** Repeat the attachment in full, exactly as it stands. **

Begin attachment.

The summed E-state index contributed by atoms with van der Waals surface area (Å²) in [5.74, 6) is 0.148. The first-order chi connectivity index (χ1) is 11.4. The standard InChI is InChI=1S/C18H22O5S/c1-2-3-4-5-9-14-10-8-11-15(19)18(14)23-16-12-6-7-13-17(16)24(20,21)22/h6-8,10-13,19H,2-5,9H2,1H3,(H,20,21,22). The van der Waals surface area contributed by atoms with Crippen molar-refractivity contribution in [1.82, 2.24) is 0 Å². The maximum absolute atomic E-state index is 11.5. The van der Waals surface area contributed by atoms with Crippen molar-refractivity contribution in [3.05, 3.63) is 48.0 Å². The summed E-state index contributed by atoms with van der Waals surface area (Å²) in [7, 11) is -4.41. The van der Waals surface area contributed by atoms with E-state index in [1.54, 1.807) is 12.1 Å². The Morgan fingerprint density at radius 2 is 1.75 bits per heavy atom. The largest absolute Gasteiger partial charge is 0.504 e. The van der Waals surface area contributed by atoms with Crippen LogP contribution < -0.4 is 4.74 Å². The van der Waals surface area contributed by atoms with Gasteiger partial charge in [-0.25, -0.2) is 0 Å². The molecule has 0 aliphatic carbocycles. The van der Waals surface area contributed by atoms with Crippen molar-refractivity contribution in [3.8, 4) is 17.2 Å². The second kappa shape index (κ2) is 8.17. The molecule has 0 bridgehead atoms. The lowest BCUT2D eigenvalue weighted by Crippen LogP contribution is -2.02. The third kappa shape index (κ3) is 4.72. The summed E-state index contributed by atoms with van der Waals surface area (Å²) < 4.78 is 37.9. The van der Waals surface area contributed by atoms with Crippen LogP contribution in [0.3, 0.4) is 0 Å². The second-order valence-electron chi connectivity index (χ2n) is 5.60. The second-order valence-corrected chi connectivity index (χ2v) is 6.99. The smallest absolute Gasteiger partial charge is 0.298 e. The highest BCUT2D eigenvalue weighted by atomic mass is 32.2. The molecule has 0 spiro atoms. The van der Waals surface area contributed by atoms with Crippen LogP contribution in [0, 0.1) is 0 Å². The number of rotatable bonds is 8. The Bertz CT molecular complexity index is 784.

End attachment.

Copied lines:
The summed E-state index contributed by atoms with van der Waals surface area (Å²) in [5.74, 6) is 0.148. The first-order chi connectivity index (χ1) is 11.4. The standard InChI is InChI=1S/C18H22O5S/c1-2-3-4-5-9-14-10-8-11-15(19)18(14)23-16-12-6-7-13-17(16)24(20,21)22/h6-8,10-13,19H,2-5,9H2,1H3,(H,20,21,22). The van der Waals surface area contributed by atoms with Crippen molar-refractivity contribution in [1.82, 2.24) is 0 Å². The maximum absolute atomic E-state index is 11.5. The van der Waals surface area contributed by atoms with Crippen molar-refractivity contribution in [3.05, 3.63) is 48.0 Å². The summed E-state index contributed by atoms with van der Waals surface area (Å²) in [7, 11) is -4.41. The van der Waals surface area contributed by atoms with E-state index in [1.54, 1.807) is 12.1 Å². The Morgan fingerprint density at radius 2 is 1.75 bits per heavy atom. The largest absolute Gasteiger partial charge is 0.504 e. The van der Waals surface area contributed by atoms with Crippen LogP contribution < -0.4 is 4.74 Å². The van der Waals surface area contributed by atoms with Gasteiger partial charge in [-0.25, -0.2) is 0 Å². The molecule has 0 aliphatic carbocycles. The van der Waals surface area contributed by atoms with Crippen molar-refractivity contribution in [3.8, 4) is 17.2 Å². The second kappa shape index (κ2) is 8.17. The molecule has 0 bridgehead atoms. The lowest BCUT2D eigenvalue weighted by Crippen LogP contribution is -2.02. The third kappa shape index (κ3) is 4.72. The summed E-state index contributed by atoms with van der Waals surface area (Å²) < 4.78 is 37.9. The van der Waals surface area contributed by atoms with Crippen LogP contribution in [0.3, 0.4) is 0 Å². The second-order valence-electron chi connectivity index (χ2n) is 5.60. The second-order valence-corrected chi connectivity index (χ2v) is 6.99. The smallest absolute Gasteiger partial charge is 0.298 e. The highest BCUT2D eigenvalue weighted by atomic mass is 32.2. The molecule has 0 spiro atoms. The van der Waals surface area contributed by atoms with Crippen LogP contribution in [0, 0.1) is 0 Å². The number of rotatable bonds is 8. The Bertz CT molecular complexity index is 784.